1. One purpose of this memoir is to show first-hand what it’s like to live with (and apart from) a person who suffers from a mental illness. Do a little research to find out more about what it’s like to live with this disease. You can start with websites such as www.schizophrenia.com, http://nami.org/, and http://www.healthyplace.com/thought-disorders/nimh/world-of-people-with-schizophrenia/menu-id-1154. You might also try typing in the search term “schizophrenia documentary” at YouTube.com in order to see a variety of homemade and televised documentaries about people who suffer from this debilitating mental illness.

    2. Mira Bartok is a writer, poet, musician and artist. She is also a strong advocate for other writers, poets, and artists. She blogs about grants, fellowships, and opportunities for both the established and aspiring. Visit her blog at www.miraslist.blogspot.com. Are there any opportunities there you may want to explore? Share them with the group—and encourage your fellow readers to pursue their own creative interests.

    3. The author wants you to understand how thin the line is between one world and another—between what you may consider a “normal” life and a life on the streets or plagued with a mind or mood-altering condition. After reading this book, take a closer look at people you may ordinarily ignore. Look a homeless person in the eye and greet him or her with a salutation as you might any other person. If possible, try volunteering at a local homeless shelter, or better yet, your book club could volunteer as a group. Be sure to share and discuss your experience with your fellow book club members.

    A Conversation with Mira Bartók

    You mention that your mother admired the ability of a person to mix words and art. Do you think she would have been proud of this book, which combines your artwork with your writing? Did your mother’s encouragement prompt you to combine words and art, or did you always think you’d be a writer?

    I think she would have been very proud of me for writing this book, although there are many parts in it that would upset her, too. However, I know she would have liked the artwork and she would have appreciated the great effort it took to create a book like this, given my disability. As far as always thinking I would be a writer, I never thought about that and still don’t think of myself in that way. Although I always wrote—mostly poetry, essays, and short fiction, and also I made artists’ book with images and text—I am an artist first, and that means, for me, that I serve the idea. If the idea, which often starts out as an image, needs to be a story, then I will write a story. If it should be a painting or a film, then I have to follow that trajectory. My next project is an illustrated young adult novel/adult fiction crossover. I have also started to explore creating radio documentaries with my husband, musician and producer, Doug Plavin. Can you tell that I don’t like labels? :)

    You are an accomplished artist, author, poet, and musician. Do you have a favorite medium?

    My first love was music, and still is, although I am hardly an accomplished musician—more of an amateur. And due to some cognitive deficits from my brain injury, it will take a lot of focused practicing to regain much of my former ability to play music.

    How do you choose which form to use when expressing an emotion, theme, or story?

    I think it chooses me. I have no idea. See my answer to question one!

    How did combining art forms using writing and painting help you construct your memoir?

    Music informed my use of language, art informed the imagistic way I wrote. And when words failed me, I would draw. When I couldn’t draw, I would write. And sometimes, while typing, if words got stuck in my head, I’d bring up an image from my computer to help me along visually.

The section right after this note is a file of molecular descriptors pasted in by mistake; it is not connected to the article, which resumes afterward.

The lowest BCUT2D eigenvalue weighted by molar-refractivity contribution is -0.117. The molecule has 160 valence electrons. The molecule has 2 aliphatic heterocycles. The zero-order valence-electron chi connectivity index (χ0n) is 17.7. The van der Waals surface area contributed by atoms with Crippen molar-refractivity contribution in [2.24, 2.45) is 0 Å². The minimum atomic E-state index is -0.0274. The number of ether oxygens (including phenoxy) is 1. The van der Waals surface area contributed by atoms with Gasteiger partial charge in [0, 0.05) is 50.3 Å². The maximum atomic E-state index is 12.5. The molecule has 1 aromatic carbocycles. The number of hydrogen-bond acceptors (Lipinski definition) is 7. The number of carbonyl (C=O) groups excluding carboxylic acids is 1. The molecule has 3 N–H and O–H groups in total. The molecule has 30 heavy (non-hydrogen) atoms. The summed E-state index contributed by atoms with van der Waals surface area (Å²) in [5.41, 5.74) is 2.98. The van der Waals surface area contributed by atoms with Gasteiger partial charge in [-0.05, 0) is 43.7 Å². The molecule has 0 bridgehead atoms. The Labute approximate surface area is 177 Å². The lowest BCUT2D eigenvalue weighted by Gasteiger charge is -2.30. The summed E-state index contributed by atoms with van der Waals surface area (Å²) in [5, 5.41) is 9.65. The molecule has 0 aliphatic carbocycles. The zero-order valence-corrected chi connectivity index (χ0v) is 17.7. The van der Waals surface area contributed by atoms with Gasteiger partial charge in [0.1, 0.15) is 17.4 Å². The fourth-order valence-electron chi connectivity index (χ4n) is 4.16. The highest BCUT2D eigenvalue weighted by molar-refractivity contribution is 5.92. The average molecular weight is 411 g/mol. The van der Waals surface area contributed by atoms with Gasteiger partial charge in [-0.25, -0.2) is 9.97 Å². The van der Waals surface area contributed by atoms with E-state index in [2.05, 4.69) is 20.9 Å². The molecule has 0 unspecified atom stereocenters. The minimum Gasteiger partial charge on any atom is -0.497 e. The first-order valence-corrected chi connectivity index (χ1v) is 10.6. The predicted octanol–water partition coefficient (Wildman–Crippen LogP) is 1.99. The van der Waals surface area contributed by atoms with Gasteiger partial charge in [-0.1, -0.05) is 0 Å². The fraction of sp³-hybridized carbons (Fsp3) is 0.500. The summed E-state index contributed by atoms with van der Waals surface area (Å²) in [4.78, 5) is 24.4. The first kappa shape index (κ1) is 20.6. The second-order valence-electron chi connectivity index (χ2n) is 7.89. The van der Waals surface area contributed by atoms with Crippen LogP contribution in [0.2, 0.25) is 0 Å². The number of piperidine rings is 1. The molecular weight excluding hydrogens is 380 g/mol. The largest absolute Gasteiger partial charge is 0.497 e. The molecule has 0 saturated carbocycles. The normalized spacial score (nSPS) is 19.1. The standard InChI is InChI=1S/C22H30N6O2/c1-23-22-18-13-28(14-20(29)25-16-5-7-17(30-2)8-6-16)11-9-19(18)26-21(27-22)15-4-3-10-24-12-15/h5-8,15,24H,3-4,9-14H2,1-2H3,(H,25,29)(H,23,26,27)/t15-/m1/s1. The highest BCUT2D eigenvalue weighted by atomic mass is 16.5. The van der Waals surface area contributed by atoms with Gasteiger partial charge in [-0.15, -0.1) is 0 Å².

This book is a very personal and moving testimony to the turbulent and loving relationship between a mother and daughter. Were there certain aspects of your story you were reluctant to share?

    Yes, definitely. I withheld certain things that might have appeared sensational, particularly violent episodes with our grandfather. I’m not a huge fan of misery memoirs, ones that relentlessly describe one terrible thing after another without any self-examination on the author’s part. I wanted to express beauty as well and I also did not want to contribute to the unfortunate stereotype of a violent schizophrenic; statistically, most schizophrenics are more likely to harm themselves than others. I also decided against sharing a couple of very personal drawings, like the one I did of my mother when she was dying.


    Though this is a story about the lasting bond of parental love, it’s also very much about the unreliability of memory. What message did you most want to convey to readers about these subjects?

    I never intended to get across any kind of message when I wrote the book. I simply set out to explore the connections that I shared with my mother, nothing more, and I set out to do that through pictures, because I am a visual thinker. But yes, the story of mother-daughter love shines through and for me, I think I came to understand that it is a very primal thing, one that is still difficult for me to explain and understand. With memory, the more I researched the subject and explored my own relationship to memory, especially in the light of living with TBI, the more I found all these arguments about so-called “truth” in memory (and thus, memoir) to be silly. I’m not talking about making up some sensational story so that one can sell a fictional book as a memoir (and you know who I mean!) but rather, the idea that just because one remembers something “clearly,” it has to be true is simply false. Ask any neuroscientist, any forensic psychologist, criminal investigator, etc. Oh, if writers only read a little more science, I’d be so happy! Anyway, I personally think the strongest message in the book is about compassion, and the more times I rewrote the book, the more compassion I discovered within myself.